The 1992 Destro is iconic for people of a certain age. The 1992 series of GI Joe was great like that. For kids of the time, the toy line served up great versions of Destro, Cobra Commander, Duke, Storm Shadow, Roadblock, Hawk, Stalker, Wet-Suit, Spirit, and Gung Ho. They were recognizable, cool, and forward-thinking. That 1992 Destro looked like he stepped right out of a Sunbow cartoon rerun. Every kid who was into GI Joe at the time wanted one.
The 1993 GI Joe Star Brigade Destro figure, on the other hand, is not iconic. In 1993, Hasbro branched out in many different directions with GI Joe and blazed some new trails. It wasn’t always successful, and sometimes the iconography got lost in the shuffle. In an attempt to keep up with other toy lines and pop culture trends, some strange choices were made.
I was a kid in 1993, though, and was not burdened by the jaded Joe collector mindset. I experienced Armor Tech Destro at a prime toy-loving age, but I still had some opinions on the figure. Obviously I’m going to share my past and present opinions in this review, but I’m going to dig a little deeper than “THIS BIG SPACEMAN ISN’T A REAL GI JOE.”
Just a little.
Armor Tech figures are widely hated by older fans because of their reduced articulation. But what did 7-12 year olds think of these toys at the time? I can answer that question.
There’s a full review here, too, of course. And a special little surprise you’ll just have to click through to see.
Let’s get to it.
1993 GI Joe Star Brigade Destro, the Early Years
I’ve often spoken about my childhood friend Mark who lived across the street from me. He’s the person I share many of my childhood GI Joe experiences with, after all.
Mark was a big Destro fan. He loved the idea of the noble villain, and I think he was also pretty into the whole “shiny chrome head” thing. The 1992 Destro was one of his favorite figures, and he bought the Hall of Fame version as soon as he could. Destro was easily his favorite character on the Cobra side, and he tended to prefer Cobra to GI Joe.
Since Mark loved Destro and owned almost every GI Joe toy made (or made available) in the early 90s, it was only a matter of time before he got a 1993 GI Joe Star Brigade Destro.
This was the first time either of us ever experienced an Armor Tech figure. We both had several Ninja Force figures, so we were aware that Hasbro sometimes changed GI Joe’s articulation. But Armor Tech was something entirely different.
This was a big, bulky figure that moved more like some of my Toy Biz Marvel figures than a GI Joe. It reminded us of Mark’s older brother’s old Kenner Star Wars figures, too. The different articulation was weird to us at first, but we got over it pretty quickly once we started playing with the toy.
This bulky Destro also had a cool look. It was more armored than any of our other GI Joe figures, it had an actual chrome head (unlike the 92 Destro), and wore a cool clear space helmet. It honestly looked like it could take on a whole squadron of GI Joes by itself.
And that’s what it did.
This Armor Tech figure became Mark’s default Destro. I loved space adventures, but our own GI Joe sessions rarely went there. Instead, this figure came to represent an overpowered suit of armor for Destro, where he won every battle– much to my chagrin. Once Destro was joined by a BAAT, the only other Armor Tech figure either of us owned, the GI Joe forces had a much harder time in their fight against Cobra.
And that’s how I remember this figure– a big, hulking presence on the battlefield, with articulation and detailing that set it apart from the other GI Joes in my childhood. I never owned this figure as a kid, but because of how Mark treated it, it’s always had a legendary kind of presence to me.
I wanted to track one down ever since I started re-collecting the ARAH era figures in earnest many years ago. But it was strangely hard to find one with its helmet and all limbs intact. I’m not sure if they were all trashed by kids who loved them, were disregarded at the bottom of vast toybox chasms, or were just forgotten. It certainly wasn’t actual rarity that made the figure hard to find. I saw it all the time as a kid.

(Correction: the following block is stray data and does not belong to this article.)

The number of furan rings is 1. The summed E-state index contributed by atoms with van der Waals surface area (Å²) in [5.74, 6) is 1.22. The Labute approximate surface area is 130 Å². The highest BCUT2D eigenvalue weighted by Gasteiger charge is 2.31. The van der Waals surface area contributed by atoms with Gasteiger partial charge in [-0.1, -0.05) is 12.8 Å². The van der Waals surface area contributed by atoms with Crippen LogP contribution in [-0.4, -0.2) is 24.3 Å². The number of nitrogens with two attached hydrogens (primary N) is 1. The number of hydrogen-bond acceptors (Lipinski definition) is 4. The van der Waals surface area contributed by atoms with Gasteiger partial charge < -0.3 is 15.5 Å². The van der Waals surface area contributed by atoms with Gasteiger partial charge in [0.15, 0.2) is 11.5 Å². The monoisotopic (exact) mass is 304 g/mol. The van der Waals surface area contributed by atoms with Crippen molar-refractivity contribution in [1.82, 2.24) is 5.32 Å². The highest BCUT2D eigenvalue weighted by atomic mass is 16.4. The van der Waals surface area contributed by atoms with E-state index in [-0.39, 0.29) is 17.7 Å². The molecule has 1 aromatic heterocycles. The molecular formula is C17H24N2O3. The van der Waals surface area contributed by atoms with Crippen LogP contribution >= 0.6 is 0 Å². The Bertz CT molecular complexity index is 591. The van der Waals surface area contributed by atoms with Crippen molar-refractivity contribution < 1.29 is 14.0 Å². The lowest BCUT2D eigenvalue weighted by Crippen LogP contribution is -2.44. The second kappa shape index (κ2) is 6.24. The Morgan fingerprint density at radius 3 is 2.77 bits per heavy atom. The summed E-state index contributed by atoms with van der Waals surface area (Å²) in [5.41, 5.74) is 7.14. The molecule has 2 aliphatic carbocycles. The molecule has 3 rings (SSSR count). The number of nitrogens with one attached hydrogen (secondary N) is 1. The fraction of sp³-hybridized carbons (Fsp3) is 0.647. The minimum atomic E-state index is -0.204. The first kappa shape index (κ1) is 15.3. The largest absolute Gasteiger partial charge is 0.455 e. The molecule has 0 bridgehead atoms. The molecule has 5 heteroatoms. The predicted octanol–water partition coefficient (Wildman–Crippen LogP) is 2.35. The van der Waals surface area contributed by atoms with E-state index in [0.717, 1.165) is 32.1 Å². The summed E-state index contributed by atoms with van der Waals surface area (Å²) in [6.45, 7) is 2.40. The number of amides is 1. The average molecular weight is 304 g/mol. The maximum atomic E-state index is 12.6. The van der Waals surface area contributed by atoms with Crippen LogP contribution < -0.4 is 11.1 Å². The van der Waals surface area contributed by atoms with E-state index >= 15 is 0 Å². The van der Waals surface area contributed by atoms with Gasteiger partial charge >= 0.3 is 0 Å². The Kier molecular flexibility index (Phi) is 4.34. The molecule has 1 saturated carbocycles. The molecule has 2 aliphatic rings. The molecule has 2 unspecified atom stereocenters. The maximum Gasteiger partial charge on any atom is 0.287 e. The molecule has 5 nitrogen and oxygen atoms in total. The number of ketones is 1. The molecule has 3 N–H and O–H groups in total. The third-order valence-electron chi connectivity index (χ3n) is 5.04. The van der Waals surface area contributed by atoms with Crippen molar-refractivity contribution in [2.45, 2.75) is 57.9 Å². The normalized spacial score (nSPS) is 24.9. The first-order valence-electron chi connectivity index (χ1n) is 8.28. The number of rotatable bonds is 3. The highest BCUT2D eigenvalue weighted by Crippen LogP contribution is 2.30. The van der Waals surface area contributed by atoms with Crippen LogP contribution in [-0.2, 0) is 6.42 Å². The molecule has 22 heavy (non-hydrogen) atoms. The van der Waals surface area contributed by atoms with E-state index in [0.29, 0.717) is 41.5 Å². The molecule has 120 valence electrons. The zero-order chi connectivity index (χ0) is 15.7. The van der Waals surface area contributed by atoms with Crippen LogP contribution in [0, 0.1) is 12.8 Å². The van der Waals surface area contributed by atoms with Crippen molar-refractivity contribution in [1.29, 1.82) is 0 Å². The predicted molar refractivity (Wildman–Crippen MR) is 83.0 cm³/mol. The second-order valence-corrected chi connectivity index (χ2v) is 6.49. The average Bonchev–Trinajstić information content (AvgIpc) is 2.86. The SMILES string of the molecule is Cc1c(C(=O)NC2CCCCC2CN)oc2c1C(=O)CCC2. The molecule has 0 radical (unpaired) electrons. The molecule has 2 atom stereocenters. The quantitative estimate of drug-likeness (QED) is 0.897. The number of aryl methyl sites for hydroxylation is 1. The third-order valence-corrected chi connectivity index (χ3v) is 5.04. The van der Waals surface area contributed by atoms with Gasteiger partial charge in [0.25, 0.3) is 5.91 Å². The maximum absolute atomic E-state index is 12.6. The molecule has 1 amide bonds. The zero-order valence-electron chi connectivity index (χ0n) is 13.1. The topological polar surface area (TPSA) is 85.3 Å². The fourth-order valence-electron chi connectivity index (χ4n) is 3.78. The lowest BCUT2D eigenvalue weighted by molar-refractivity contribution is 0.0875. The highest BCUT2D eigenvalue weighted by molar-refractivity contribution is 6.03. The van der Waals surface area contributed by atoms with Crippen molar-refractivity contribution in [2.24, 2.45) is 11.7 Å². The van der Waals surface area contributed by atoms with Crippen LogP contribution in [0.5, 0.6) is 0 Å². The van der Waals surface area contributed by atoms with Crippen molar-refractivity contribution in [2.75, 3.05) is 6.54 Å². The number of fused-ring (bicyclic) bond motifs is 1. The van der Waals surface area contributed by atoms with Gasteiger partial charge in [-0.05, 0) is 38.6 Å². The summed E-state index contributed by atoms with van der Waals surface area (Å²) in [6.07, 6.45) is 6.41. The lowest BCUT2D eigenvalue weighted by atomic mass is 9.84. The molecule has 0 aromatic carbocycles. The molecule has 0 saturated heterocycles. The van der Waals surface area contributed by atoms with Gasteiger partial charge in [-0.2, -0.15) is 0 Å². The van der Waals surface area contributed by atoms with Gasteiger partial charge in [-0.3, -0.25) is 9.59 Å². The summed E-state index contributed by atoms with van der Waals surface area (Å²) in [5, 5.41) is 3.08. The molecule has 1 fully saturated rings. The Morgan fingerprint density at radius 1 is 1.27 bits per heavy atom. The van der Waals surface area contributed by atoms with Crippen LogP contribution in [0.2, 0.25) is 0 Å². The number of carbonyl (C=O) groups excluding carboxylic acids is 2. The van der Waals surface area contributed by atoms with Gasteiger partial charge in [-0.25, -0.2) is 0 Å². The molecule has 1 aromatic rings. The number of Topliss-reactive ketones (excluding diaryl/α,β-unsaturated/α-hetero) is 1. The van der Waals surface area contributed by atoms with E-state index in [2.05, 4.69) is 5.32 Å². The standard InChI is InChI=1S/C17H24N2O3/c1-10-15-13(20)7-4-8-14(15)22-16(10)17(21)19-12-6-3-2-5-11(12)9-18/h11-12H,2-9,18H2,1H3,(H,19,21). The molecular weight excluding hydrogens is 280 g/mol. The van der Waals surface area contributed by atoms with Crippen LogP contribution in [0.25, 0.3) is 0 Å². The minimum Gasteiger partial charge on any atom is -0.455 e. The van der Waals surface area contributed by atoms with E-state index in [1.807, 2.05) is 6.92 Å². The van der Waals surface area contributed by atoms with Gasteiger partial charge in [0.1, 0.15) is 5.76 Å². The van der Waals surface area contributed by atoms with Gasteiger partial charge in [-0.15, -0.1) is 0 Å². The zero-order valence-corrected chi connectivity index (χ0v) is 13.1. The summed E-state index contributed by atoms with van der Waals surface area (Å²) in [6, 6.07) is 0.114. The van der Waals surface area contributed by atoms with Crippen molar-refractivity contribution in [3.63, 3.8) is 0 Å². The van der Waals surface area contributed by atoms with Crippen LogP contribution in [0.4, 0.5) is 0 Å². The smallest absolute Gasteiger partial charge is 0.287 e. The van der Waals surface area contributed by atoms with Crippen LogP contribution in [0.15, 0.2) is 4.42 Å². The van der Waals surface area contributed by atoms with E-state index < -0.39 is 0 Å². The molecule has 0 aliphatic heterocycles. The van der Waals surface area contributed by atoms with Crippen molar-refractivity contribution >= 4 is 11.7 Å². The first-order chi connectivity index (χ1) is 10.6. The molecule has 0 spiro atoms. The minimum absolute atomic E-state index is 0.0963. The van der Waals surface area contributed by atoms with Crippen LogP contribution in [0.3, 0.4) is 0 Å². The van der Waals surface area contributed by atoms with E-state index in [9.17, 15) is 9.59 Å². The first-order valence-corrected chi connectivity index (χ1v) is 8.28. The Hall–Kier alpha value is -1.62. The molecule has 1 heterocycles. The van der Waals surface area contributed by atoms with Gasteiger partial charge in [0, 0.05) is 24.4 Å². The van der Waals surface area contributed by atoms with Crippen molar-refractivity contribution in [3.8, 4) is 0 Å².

So, I finally settled on an Armor Tech Destro that included his helmet (the most important part), one missile, and one gun. That was good enough for me.
And that’s the figure we’re looking at today. Here’s 1993 GI Joe Star Brigade Destro in all his clunky glory.
1993 GI Joe Star Brigade Destro Review
In 1993, Hasbro released the Star Brigade sub-line. That sub-line also had a sub-line, which was called Armor Tech. The Armor Tech figures were bulkier (due to the armor and the tech, try to keep up) and featured less articulation than a standard GI Joe figure. This was probably Hasbro’s attempt to see if kids preferred simpler toys like Kenner and Toy Biz were creating at the time. This Destro belongs to the Armor Tech sub-sub-line.
Needless to say, these are still some of the most hated figures in the ARAH line for longtime fans. I’d make some snarky comment about why 1984 Deep Six gets a pass but these toys don’t, but it seems like most of those fans hate Deep Six, too. So we have one whole instance of consistency! I would argue that any Armor Tech figure is a better toy than the original Deep Six, though.
Let’s go over the articulation before we get into the bulk of the review. The 1993 GI Joe Star Brigade Destro figure features joints at the shoulders, elbows, hips, knees, head, and right wrist. The shoulders and hips have no outward movement and the elbows have no swivels, which means the figure cannot achieve most poses that a regular ARAH-style figure can. There is also no waist joint, and the head is on a swivel instead of a ball joint. The articulation scheme is very similar to what you’d find on some of Toy Biz’s nicer X-Men toys from the era.
Anyway, here’s the figure:
Armor Tech Destro is cast largely in dark red plastic, but features some black and grey plastic, as well. The grey is light but looks semi-metallic in some lighting conditions, so it’s not bad. There is also some small amount of silver and black paint on the figure, but most of the job is done by the plastic itself. I’m not sure if it’s due to age or not, but the red on the torso and the red on the legs don’t quite match up on my figure.
(Thanks to Eric of Toys and Tomfoolery for donating this photo, as I realized too late that mine was blurry.)
There are some nice details on this figure, with cool spikes, panel lines, tubing, and assorted gadgetry. The little doohickey on his right leg is especially neat.
Now to address the space elephant in the airlock– Destro has a missile launcher for a left arm. It’s just permanently there. When we were kids, we always debated whether he replaced his arm with a weapon or if his arm was nestled inside of his armor somehow. I’ve seen fans pose this question recently, too. I actually like that this toy inspires a little bit of imagination.